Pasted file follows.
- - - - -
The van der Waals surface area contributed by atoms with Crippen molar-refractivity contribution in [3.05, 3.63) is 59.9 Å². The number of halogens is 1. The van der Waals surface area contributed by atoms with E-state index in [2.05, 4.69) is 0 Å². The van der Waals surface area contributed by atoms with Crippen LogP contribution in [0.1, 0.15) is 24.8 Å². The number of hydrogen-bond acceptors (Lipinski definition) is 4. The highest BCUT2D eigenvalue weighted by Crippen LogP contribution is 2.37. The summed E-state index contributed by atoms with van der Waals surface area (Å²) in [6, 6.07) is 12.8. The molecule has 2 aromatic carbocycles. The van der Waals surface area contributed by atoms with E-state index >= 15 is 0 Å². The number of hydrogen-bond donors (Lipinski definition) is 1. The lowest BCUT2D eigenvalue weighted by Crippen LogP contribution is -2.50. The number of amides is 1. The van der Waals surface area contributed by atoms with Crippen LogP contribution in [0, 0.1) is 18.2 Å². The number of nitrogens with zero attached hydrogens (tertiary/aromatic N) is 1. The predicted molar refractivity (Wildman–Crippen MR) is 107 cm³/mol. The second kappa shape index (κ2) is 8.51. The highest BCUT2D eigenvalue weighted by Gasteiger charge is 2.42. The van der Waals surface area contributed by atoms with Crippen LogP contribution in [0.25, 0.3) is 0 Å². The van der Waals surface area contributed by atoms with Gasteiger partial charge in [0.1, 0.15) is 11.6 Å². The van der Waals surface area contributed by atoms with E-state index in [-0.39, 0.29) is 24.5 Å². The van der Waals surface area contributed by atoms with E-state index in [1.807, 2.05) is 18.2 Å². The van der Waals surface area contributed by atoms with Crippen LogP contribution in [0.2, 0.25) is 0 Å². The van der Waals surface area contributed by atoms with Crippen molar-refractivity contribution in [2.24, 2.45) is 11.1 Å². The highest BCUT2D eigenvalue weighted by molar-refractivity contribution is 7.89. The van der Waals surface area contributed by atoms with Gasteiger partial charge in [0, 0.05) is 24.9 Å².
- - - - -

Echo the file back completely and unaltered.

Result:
The van der Waals surface area contributed by atoms with Crippen molar-refractivity contribution in [3.05, 3.63) is 59.9 Å². The number of halogens is 1. The van der Waals surface area contributed by atoms with E-state index in [2.05, 4.69) is 0 Å². The van der Waals surface area contributed by atoms with Crippen LogP contribution in [0.1, 0.15) is 24.8 Å². The number of hydrogen-bond acceptors (Lipinski definition) is 4. The highest BCUT2D eigenvalue weighted by Crippen LogP contribution is 2.37. The summed E-state index contributed by atoms with van der Waals surface area (Å²) in [6, 6.07) is 12.8. The molecule has 2 aromatic carbocycles. The van der Waals surface area contributed by atoms with E-state index >= 15 is 0 Å². The number of hydrogen-bond donors (Lipinski definition) is 1. The lowest BCUT2D eigenvalue weighted by Crippen LogP contribution is -2.50. The number of amides is 1. The van der Waals surface area contributed by atoms with Crippen LogP contribution in [0, 0.1) is 18.2 Å². The number of nitrogens with zero attached hydrogens (tertiary/aromatic N) is 1. The predicted molar refractivity (Wildman–Crippen MR) is 107 cm³/mol. The second kappa shape index (κ2) is 8.51. The highest BCUT2D eigenvalue weighted by Gasteiger charge is 2.42. The van der Waals surface area contributed by atoms with Crippen LogP contribution in [0.25, 0.3) is 0 Å². The van der Waals surface area contributed by atoms with Gasteiger partial charge in [0.1, 0.15) is 11.6 Å². The van der Waals surface area contributed by atoms with E-state index in [-0.39, 0.29) is 24.5 Å². The van der Waals surface area contributed by atoms with E-state index in [1.807, 2.05) is 18.2 Å². The van der Waals surface area contributed by atoms with Crippen LogP contribution in [0.2, 0.25) is 0 Å². The van der Waals surface area contributed by atoms with Crippen molar-refractivity contribution in [2.24, 2.45) is 11.1 Å². The highest BCUT2D eigenvalue weighted by molar-refractivity contribution is 7.89. The van der Waals surface area contributed by atoms with Gasteiger partial charge in [0, 0.05) is 24.9 Å².